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This Just In From Out East: Pacific 10 Basketball Is OK

March 23, 2001|MIKE PENNER

It's always a life-enriching experience, being exposed to a strange and foreign culture you wouldn't ordinarily see or sample.

So it was good of the Pacific 10 Conference to send two exports into the Eastern time zone, which, as we all know, is where elite college basketball begins and ends.

"Duke may have to win the Pac-10 championship to win the national championship," CBS play-by-play man Jim Nantz mused to partner Billy Packer during Thursday night's East Regional semifinals in Philadelphia. "UCLA tonight . . . USC will be in the regional final. Then Stanford in the Final Four, if Stanford advances out west. And possibly Arizona in the championship game. Four in a row!"

Out east, this was breaking news--and Nantz hadn't even mentioned Gonzaga's Bulldogs, the pride of Spokane, Wash., another team from the boondocks that had somehow tunneled its way into the NCAA's Sweet 16.

Out east, West Coast basketball is a musty scrapbook packed away in the attic and left unopened for years. Once upon a time. Sure, UCLA was something back in the day, East Coast dads have told their sons and daughters. Lew Al-Somebody. The Bruins even won a title in '95, followed by Arizona in '97.

But, then, that was another century.

However, if the Beatles can have a No. 1 album in Britney-and-'N Sync-infested 2001, it's never too late for mass re-education.

So, to take it from the top:

* USC's colors are cardinal and gold. Not "maroon," as CBS's graphic indicated throughout the Trojans' 80-76 victory over Kentucky. (Kentucky, by the way, wears blue, not indigo or sapphire or aquamarine.)

* Over the years, USC has actually recruited quality basketball players from outside SEC and ACC territory. Many television viewers were amazed to learn from Packer that two of USC's "greatest" basketball players--Dwight Anderson and Rodrick Rhodes--originally hailed from Kentucky. Really? What in the name of Harold Miner, Paul Westphal, Gus Williams and Bill Sharman was Packer talking about?

* USC outscored Kentucky by 19 points in the first half because of the Trojans' active zone defense and quality outside shooting--not because Kentucky was in a funk because former Wildcat Coach Rick Pitino had just been hired by cross-state rival Louisville, as Nantz suggested.

Bulletin: West Coast colleges do play basketball.

USC, in this tournament, has played it well enough to knock out three sacred icons of the college basketball establishment in as many games--Eddie Sutton, the champion of the Big East (Boston College) and Kentucky. Understandably, the college basketball establishment has taken time coming to grips with this.

UCLA also reached the final 16, by virtue of victories over Hofstra and Utah State. Many in the East considered UCLA's victory over Hofstra an upset, even if the Bruins were seeded fourth in the East Regional and the Pride 13th. Throw the seedings out the window, went the cry. UCLA inflated its seeding by beating up on a bunch of football schools and soft-in-the-paint surfers. Hofstra had won 18 in a row, playing the brutes of the Eastern seaboard, in games--most importantly--that ended before East Coast newspaper deadlines.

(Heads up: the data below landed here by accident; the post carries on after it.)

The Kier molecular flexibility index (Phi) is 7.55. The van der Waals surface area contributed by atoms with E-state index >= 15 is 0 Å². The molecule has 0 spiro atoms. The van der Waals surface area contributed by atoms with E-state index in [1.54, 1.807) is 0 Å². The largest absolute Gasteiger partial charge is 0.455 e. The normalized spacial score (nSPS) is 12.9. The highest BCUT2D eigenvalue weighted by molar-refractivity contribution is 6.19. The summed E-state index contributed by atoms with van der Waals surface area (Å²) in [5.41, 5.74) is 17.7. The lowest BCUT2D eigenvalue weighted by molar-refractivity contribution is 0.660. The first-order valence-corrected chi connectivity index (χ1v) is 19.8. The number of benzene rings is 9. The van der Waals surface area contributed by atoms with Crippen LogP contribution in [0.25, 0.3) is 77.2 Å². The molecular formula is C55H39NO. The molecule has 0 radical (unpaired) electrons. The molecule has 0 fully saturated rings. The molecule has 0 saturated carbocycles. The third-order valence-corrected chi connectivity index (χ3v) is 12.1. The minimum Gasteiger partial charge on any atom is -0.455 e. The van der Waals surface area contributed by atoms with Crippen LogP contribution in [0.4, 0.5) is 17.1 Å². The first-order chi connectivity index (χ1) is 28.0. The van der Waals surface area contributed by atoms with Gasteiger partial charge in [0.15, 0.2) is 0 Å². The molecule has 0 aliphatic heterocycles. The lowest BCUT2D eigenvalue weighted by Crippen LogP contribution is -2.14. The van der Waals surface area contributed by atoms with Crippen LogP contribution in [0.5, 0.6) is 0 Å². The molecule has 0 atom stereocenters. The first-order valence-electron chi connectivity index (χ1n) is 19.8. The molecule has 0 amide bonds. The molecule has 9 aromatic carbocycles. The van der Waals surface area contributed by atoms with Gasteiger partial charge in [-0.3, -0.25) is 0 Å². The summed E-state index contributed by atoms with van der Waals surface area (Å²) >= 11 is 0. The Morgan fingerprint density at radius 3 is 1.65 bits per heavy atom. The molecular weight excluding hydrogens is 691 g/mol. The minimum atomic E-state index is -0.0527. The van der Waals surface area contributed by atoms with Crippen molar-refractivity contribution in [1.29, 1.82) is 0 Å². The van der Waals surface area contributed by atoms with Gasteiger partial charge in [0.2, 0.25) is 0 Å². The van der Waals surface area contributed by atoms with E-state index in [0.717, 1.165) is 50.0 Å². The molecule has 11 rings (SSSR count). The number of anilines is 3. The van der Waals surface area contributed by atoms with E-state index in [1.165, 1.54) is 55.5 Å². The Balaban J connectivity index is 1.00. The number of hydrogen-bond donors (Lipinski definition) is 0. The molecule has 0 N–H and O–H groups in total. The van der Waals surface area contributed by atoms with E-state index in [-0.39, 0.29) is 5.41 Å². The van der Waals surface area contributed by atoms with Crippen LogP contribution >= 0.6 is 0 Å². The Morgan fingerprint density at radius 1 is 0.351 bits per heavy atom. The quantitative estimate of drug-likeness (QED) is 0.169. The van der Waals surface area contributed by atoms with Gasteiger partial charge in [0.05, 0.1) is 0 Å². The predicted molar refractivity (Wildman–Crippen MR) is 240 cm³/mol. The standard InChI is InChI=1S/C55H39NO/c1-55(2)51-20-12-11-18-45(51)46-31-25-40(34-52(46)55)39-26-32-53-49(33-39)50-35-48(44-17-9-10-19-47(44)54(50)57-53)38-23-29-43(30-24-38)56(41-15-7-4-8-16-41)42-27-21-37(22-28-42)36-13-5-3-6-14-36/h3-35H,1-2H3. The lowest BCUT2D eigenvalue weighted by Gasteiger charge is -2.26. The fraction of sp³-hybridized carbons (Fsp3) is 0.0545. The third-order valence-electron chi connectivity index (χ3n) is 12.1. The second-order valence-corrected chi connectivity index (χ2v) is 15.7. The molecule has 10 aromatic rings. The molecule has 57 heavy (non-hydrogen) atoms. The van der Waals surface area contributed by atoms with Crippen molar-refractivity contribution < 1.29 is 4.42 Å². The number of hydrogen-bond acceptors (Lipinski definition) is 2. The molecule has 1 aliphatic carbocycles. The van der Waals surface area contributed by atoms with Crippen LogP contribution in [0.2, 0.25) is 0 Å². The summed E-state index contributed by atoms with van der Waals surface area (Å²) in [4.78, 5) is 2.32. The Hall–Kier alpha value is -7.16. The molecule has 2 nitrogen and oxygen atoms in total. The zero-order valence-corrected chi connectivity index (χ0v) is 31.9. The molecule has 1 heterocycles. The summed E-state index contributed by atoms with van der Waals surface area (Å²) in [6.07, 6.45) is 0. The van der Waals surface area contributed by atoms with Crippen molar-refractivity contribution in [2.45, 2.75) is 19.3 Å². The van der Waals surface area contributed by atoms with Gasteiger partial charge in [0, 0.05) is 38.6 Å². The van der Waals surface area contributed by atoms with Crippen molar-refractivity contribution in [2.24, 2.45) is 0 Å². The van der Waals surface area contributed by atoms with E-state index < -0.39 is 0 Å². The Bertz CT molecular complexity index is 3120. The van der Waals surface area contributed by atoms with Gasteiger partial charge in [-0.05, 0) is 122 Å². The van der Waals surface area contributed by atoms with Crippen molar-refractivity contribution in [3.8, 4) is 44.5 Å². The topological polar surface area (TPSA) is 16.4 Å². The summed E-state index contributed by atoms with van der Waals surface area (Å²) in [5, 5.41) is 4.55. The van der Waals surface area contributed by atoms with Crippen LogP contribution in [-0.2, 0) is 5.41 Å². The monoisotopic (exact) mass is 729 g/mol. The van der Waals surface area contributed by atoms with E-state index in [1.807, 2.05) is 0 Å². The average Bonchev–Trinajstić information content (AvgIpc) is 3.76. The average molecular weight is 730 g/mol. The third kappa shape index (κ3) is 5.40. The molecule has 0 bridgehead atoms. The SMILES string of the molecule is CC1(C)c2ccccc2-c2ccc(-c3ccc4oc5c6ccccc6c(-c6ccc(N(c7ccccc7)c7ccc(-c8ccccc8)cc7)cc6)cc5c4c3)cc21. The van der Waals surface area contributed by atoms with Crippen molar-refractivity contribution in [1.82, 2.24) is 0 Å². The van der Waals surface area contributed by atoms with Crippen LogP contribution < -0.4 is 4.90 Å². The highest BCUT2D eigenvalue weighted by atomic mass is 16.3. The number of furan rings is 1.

UCLA does come equipped with a national reputation, something USC basketball lacks, which prompted Packer to crack as he glanced at the East Regional's last remaining survivors, "Is this not a Final Four?" Duke, Kentucky, UCLA and . . . well, what's USC doing in there?

Packer felt he had to do some explaining.

"To be quite honest," he told his audience before the Trojans tipped off against Kentucky, "starting five for starting five, USC has the most athletes." And he was right: In Jeff Trepanier, Brandon Granville, David Bluthenthal, Sam Clancy and Brian Scalabrine, the sixth-seeded Trojans did have better athletes than the first five Kentucky Coach Tubby Smith sent onto the floor.

Lest Packer be accused of heresy, Nantz was moved to quickly add, "Kentucky has the most depth."

Well, the next 40 minutes proved Packer correct, even if Granville's personal-foul collection prolonged the suspense until the final seconds.

Fouls got UCLA, and Coach Steve Lavin, into trouble during the Bruins' 76-63 loss to Duke. With the Bruins shooting just 26% in the first half and Lavin desperate for points, he left his best shooter, Jason Kapono, in the game despite three fouls. Less than a minute before intermission, Kapono picked up his fourth foul . . . and from there, Lavin was escorted to the CBS rotisserie grill.

"I think that was a calculated mistake on the part of Coach Lavin to leave [Kapono] out on the floor," Packer said, and how many UCLA alums nodded their heads in agreement and muttered, "Lavin's been making calculated mistakes for years."

Wrong word, as Nantz reminded Packer.

"Miscalculation," Nantz corrected.

"Miscalculation," Packer concurred.

CBS did succeed in capturing perhaps the image of the tournament, USC Coach Henry Bibby immediately after the Trojans' victory. The camera caught Bibby smiling, Bibby laughing, Bibby hugging an assistant coach.

Henry Bibby, possessing the capacity for happiness, even if only for a few frozen moments?

Learn something new every day.

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